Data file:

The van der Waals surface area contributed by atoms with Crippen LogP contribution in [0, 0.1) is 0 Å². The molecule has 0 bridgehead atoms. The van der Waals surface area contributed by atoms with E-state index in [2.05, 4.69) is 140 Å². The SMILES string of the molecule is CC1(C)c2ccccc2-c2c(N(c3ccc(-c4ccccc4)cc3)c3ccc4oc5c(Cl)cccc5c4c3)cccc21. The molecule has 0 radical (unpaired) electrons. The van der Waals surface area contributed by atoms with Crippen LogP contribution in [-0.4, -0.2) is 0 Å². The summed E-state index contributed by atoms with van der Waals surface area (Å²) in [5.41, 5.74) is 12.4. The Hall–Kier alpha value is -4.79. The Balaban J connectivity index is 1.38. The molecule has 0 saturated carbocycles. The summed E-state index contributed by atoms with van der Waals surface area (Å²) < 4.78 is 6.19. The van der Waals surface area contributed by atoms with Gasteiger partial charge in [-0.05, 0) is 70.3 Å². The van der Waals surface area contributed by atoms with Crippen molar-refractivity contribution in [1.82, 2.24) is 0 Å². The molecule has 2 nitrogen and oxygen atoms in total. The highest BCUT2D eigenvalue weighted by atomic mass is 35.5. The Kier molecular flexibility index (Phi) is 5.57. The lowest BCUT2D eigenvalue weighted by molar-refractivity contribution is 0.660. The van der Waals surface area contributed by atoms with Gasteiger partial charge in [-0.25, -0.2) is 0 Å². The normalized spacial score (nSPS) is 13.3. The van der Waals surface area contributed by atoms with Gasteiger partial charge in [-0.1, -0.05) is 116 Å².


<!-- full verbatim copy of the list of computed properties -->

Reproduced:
The van der Waals surface area contributed by atoms with Crippen LogP contribution in [0, 0.1) is 0 Å². The molecule has 0 bridgehead atoms. The van der Waals surface area contributed by atoms with E-state index in [2.05, 4.69) is 140 Å². The SMILES string of the molecule is CC1(C)c2ccccc2-c2c(N(c3ccc(-c4ccccc4)cc3)c3ccc4oc5c(Cl)cccc5c4c3)cccc21. The molecule has 0 radical (unpaired) electrons. The van der Waals surface area contributed by atoms with Crippen LogP contribution in [-0.4, -0.2) is 0 Å². The summed E-state index contributed by atoms with van der Waals surface area (Å²) in [5.41, 5.74) is 12.4. The Hall–Kier alpha value is -4.79. The Balaban J connectivity index is 1.38. The molecule has 0 saturated carbocycles. The summed E-state index contributed by atoms with van der Waals surface area (Å²) < 4.78 is 6.19. The van der Waals surface area contributed by atoms with Gasteiger partial charge in [-0.05, 0) is 70.3 Å². The van der Waals surface area contributed by atoms with Crippen molar-refractivity contribution in [1.82, 2.24) is 0 Å². The molecule has 2 nitrogen and oxygen atoms in total. The highest BCUT2D eigenvalue weighted by atomic mass is 35.5. The Kier molecular flexibility index (Phi) is 5.57. The lowest BCUT2D eigenvalue weighted by molar-refractivity contribution is 0.660. The van der Waals surface area contributed by atoms with Gasteiger partial charge in [-0.25, -0.2) is 0 Å². The normalized spacial score (nSPS) is 13.3. The van der Waals surface area contributed by atoms with Gasteiger partial charge in [-0.1, -0.05) is 116 Å².